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Almost a quarter of new teachers have quit as pay cap bites

'Teachers are leaving our classrooms in record numbers, and the crisis is getting worse year after year,' says Labour

Will Worley
Saturday 08 July 2017 23:35 BST
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More and more teachers are leaving their jobs
More and more teachers are leaving their jobs (PA)

Nearly a quarter of the teachers who qualified since 2011 have left the job, according to research.

The figures, discovered by Shadow Education Secretary Angela Rayner, have raised concerns over the pressures faced in the classroom.

Along with other public sector workers, teachers have had a one per cent pay cap which is due to remain in place until 2020.

Ms Rayner said the figures showed the “sheer scale of the crisis that the Tories have created in teacher recruitment and retention”.

More than 27,500 teachers who trained between 2011 and 2015 had quit the profession by 2016, the figures showed, equating to 23 per cent of teachers leaving, the Guardian reported.

“Teachers are leaving our classrooms in record numbers, and the crisis is getting worse year after year. We are now at the point that more teachers are leaving than staying,” Ms Rayner told the newspaper.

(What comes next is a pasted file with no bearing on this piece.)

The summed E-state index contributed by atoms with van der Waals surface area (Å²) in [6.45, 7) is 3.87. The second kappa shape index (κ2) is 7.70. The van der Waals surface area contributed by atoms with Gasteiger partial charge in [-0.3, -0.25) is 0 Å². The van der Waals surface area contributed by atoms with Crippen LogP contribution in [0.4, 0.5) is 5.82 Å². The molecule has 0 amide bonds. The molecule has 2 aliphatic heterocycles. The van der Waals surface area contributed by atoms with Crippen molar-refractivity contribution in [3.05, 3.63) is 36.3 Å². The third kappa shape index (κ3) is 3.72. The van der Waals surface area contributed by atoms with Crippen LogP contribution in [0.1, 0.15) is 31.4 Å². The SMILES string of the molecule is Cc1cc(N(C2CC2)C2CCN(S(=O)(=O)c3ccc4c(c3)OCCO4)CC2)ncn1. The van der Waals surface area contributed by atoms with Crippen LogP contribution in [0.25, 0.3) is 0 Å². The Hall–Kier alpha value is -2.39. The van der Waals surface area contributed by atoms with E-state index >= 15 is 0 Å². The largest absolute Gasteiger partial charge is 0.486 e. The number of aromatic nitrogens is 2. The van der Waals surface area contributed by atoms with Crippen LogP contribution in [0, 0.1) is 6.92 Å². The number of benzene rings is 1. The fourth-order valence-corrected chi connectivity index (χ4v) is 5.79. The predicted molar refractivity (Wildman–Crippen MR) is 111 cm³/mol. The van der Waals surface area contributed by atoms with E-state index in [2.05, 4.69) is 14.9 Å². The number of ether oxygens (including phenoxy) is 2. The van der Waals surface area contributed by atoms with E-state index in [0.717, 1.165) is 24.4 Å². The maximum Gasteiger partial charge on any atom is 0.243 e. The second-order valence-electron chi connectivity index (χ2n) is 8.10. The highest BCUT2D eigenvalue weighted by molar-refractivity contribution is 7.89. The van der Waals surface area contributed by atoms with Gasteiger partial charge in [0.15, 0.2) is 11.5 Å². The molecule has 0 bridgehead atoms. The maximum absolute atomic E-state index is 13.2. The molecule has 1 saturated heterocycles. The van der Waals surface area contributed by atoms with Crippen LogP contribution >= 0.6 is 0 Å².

“The Government has serious questions to answer on the impact of their policies such as the continued cap on public sector pay, and their failure to tackle the issues like excessive workload that affect teachers in the classroom.

“It is time that ministers finally admitted that we are at a crisis point, and came up with a proper plan of action to deal with it.”

Former Green Party leader Natalie Bennett said the news was “hardly surprising” because of “massive workloads”.

She added that teachers experience “misery” in “schools being forced to become exam factories”.

The revelations come as pressure increases on the Government to remove the public sector pay cap.

Education Secretary Justine Greening is believed to be sympathetic to increasing wages for public sector staff.

But Conservatives recently voted against removing the cap, and last week Transport Secretary Chris Grayling said it was a matter for future budgets.

The Department for Education said: "Teaching remains an attractive career and the latest statistics show that around 90 per cent of teachers continue in the profession following their first year of teaching – this has been the case since 1996. The number of former teachers coming back to the classroom has also risen significantly – from 13,090 in 2011 to 14,200 in 2016.

“We are actively addressing the issues that teachers cite as reasons for leaving the profession, for example by supporting schools to reduce unnecessary workload and improving behaviour management training for new teachers. Teachers play a hugely important role in our society, providing education and guidance for future generations.”

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